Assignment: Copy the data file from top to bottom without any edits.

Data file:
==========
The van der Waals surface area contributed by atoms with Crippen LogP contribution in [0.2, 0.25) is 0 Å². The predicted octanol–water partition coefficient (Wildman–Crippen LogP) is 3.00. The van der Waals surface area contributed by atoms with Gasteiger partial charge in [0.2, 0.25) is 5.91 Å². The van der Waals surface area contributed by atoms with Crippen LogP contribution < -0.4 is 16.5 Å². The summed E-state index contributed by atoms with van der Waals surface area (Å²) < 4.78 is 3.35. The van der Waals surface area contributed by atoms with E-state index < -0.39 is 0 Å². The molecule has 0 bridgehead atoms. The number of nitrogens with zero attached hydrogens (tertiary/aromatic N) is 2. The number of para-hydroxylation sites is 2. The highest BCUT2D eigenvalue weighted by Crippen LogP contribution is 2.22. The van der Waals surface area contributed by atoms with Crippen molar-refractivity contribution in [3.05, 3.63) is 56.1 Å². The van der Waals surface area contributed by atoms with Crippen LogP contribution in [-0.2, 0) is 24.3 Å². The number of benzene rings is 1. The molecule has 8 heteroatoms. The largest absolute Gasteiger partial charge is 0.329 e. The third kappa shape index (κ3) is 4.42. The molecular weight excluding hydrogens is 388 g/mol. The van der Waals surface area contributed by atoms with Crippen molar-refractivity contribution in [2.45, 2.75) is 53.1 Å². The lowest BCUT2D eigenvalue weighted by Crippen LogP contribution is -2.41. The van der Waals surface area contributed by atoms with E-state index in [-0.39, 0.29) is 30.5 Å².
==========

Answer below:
The van der Waals surface area contributed by atoms with Crippen LogP contribution in [0.2, 0.25) is 0 Å². The predicted octanol–water partition coefficient (Wildman–Crippen LogP) is 3.00. The van der Waals surface area contributed by atoms with Gasteiger partial charge in [0.2, 0.25) is 5.91 Å². The van der Waals surface area contributed by atoms with Crippen LogP contribution < -0.4 is 16.5 Å². The summed E-state index contributed by atoms with van der Waals surface area (Å²) < 4.78 is 3.35. The van der Waals surface area contributed by atoms with E-state index < -0.39 is 0 Å². The molecule has 0 bridgehead atoms. The number of nitrogens with zero attached hydrogens (tertiary/aromatic N) is 2. The number of para-hydroxylation sites is 2. The highest BCUT2D eigenvalue weighted by Crippen LogP contribution is 2.22. The van der Waals surface area contributed by atoms with Crippen molar-refractivity contribution in [3.05, 3.63) is 56.1 Å². The van der Waals surface area contributed by atoms with Crippen LogP contribution in [-0.2, 0) is 24.3 Å². The number of benzene rings is 1. The molecule has 8 heteroatoms. The largest absolute Gasteiger partial charge is 0.329 e. The third kappa shape index (κ3) is 4.42. The molecular weight excluding hydrogens is 388 g/mol. The van der Waals surface area contributed by atoms with Crippen molar-refractivity contribution in [2.45, 2.75) is 53.1 Å². The lowest BCUT2D eigenvalue weighted by Crippen LogP contribution is -2.41. The van der Waals surface area contributed by atoms with E-state index in [-0.39, 0.29) is 30.5 Å².